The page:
I’ve been watching some beekeepers from Tennessee and North Georgia on YouTube, and they say their spring is coming a month early. Bees are building up their colonies so early, the beekeepers are expecting swarms and will have to make splits a month earlier than normal.
I’m not convinced we are that far ahead of our normal spring, but we have been experiencing rainy, warm weather and the daffodils are blooming early.
Part of me is glad it isn’t colder because with that much moisture, we’d have had several heavy snows by now if it were below freezing. Another part of me wishes I had another few weeks of cold temperatures in which to build additional bee equipment. I’m behind because I expected another month or two of winter. At least I feel confident it will be warm enough for our chicks when they arrive in mid-April, which is six weeks earlier than our last batch of chicks.
As long as they have sufficient food in their hive, the bees can handle some cold weather. The big question I face is when to start plants for the garden.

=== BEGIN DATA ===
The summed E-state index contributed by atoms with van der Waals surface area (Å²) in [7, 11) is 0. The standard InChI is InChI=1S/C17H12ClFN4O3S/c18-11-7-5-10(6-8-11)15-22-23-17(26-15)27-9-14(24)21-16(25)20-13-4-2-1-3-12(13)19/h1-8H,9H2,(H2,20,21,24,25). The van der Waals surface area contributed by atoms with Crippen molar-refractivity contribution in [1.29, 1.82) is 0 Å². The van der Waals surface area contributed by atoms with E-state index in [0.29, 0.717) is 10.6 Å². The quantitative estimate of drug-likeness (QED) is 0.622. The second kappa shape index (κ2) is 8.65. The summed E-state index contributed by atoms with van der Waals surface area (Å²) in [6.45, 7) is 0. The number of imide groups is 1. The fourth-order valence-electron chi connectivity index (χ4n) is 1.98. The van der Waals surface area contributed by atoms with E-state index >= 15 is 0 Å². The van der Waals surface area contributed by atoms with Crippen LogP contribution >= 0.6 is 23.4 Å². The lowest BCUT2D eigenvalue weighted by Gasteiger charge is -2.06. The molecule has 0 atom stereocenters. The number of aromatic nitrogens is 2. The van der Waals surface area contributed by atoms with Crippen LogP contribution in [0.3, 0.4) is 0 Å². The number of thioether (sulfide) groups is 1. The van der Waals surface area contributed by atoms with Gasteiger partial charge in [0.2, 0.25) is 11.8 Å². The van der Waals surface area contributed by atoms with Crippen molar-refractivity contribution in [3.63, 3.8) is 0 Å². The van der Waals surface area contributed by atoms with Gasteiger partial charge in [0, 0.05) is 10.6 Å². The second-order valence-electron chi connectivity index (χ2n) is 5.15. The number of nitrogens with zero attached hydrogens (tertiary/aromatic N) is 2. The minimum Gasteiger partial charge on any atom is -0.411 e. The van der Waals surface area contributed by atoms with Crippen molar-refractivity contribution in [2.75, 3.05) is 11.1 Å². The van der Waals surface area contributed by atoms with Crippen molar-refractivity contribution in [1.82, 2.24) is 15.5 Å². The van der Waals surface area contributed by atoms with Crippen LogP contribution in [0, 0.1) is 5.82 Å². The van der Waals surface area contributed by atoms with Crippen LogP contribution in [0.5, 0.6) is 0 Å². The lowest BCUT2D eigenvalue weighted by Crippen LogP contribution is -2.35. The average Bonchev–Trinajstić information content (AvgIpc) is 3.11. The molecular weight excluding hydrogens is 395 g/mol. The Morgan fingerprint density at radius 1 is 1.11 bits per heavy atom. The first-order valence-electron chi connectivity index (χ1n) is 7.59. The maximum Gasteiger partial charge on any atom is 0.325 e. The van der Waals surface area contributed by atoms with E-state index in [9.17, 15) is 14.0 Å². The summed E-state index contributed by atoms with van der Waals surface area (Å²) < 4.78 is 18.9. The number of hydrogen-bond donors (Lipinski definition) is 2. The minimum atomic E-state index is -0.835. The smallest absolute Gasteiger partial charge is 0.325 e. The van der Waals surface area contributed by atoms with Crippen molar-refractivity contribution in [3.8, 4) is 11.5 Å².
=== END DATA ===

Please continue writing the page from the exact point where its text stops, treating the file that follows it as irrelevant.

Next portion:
Stating the Garden
Our official last frost date in mid-May, and locals don’t recommend you put out tomatoes or anything else that’s not cold hardy before June 1. If we need to give your plants a six-week indoor start, then the math is pretty easy: plant indoor starts on April 15. But if we have an early spring, should I plant them a month early? Or compromise with two weeks early?
I am a fan of the Jiffy-7 Peat Pellet, which you can buy at Walmart and other big box stores. (I have more than 350 in my prepper stash.) These are any easy way to make self-contained starts and when you are ready to plant outdoors, you just dig a small hole with your trowel and drop them in. The only downside is that you may outgrow them if you need to keep the plant indoors for a few extra weeks due to bad weather. So when to plant is a key question for us and many other gardeners
I think we will have more cold weather. I expect we will get more snow. March snows are common on our mountain and April snows are not unheard of. In the past, we’ve had to keep using our wood stove until May.
Right now, my thinking is that I will plant cabbage and other tough plants a little early but play it safe for the warm weather ones.
Start Planning a Garden